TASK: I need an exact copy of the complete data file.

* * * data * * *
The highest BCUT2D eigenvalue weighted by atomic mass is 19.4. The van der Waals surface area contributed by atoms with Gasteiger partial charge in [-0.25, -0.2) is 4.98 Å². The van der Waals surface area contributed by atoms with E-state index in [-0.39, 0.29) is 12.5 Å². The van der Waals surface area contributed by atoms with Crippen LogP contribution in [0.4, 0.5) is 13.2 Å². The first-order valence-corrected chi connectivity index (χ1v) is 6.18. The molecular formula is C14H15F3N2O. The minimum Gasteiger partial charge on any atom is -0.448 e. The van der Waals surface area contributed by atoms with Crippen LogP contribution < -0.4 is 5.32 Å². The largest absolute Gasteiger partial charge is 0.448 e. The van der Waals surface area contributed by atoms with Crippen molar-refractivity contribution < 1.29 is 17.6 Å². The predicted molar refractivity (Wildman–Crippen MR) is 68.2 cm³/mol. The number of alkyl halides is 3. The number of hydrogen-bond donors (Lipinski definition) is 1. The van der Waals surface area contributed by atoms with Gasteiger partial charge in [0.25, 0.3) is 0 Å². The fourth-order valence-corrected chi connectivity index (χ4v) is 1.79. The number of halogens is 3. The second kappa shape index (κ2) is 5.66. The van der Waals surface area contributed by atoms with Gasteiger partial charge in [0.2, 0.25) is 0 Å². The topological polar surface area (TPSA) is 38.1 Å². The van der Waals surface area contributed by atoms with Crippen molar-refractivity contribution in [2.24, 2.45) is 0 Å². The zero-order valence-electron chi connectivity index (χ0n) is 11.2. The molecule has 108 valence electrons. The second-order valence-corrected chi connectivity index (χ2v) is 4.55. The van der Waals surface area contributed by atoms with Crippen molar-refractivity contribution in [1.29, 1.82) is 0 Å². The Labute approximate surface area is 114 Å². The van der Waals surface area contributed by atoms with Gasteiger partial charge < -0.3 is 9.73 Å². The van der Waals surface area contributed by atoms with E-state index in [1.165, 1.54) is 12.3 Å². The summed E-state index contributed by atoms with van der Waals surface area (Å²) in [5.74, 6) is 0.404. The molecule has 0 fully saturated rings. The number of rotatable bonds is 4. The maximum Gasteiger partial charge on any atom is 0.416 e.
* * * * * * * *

The highest BCUT2D eigenvalue weighted by atomic mass is 19.4. The van der Waals surface area contributed by atoms with Gasteiger partial charge in [-0.25, -0.2) is 4.98 Å². The van der Waals surface area contributed by atoms with E-state index in [-0.39, 0.29) is 12.5 Å². The van der Waals surface area contributed by atoms with Crippen LogP contribution in [0.4, 0.5) is 13.2 Å². The first-order valence-corrected chi connectivity index (χ1v) is 6.18. The molecular formula is C14H15F3N2O. The minimum Gasteiger partial charge on any atom is -0.448 e. The van der Waals surface area contributed by atoms with Crippen LogP contribution < -0.4 is 5.32 Å². The largest absolute Gasteiger partial charge is 0.448 e. The van der Waals surface area contributed by atoms with Crippen molar-refractivity contribution < 1.29 is 17.6 Å². The predicted molar refractivity (Wildman–Crippen MR) is 68.2 cm³/mol. The number of alkyl halides is 3. The number of hydrogen-bond donors (Lipinski definition) is 1. The van der Waals surface area contributed by atoms with Gasteiger partial charge in [0.25, 0.3) is 0 Å². The fourth-order valence-corrected chi connectivity index (χ4v) is 1.79. The number of halogens is 3. The second kappa shape index (κ2) is 5.66. The van der Waals surface area contributed by atoms with Gasteiger partial charge in [0.2, 0.25) is 0 Å². The topological polar surface area (TPSA) is 38.1 Å². The van der Waals surface area contributed by atoms with Crippen molar-refractivity contribution in [2.24, 2.45) is 0 Å². The zero-order valence-electron chi connectivity index (χ0n) is 11.2. The molecule has 108 valence electrons. The second-order valence-corrected chi connectivity index (χ2v) is 4.55. The van der Waals surface area contributed by atoms with Crippen molar-refractivity contribution in [1.29, 1.82) is 0 Å². The Labute approximate surface area is 114 Å². The van der Waals surface area contributed by atoms with Gasteiger partial charge < -0.3 is 9.73 Å². The van der Waals surface area contributed by atoms with E-state index in [1.165, 1.54) is 12.3 Å². The summed E-state index contributed by atoms with van der Waals surface area (Å²) in [5.74, 6) is 0.404. The molecule has 0 fully saturated rings. The number of rotatable bonds is 4. The maximum Gasteiger partial charge on any atom is 0.416 e.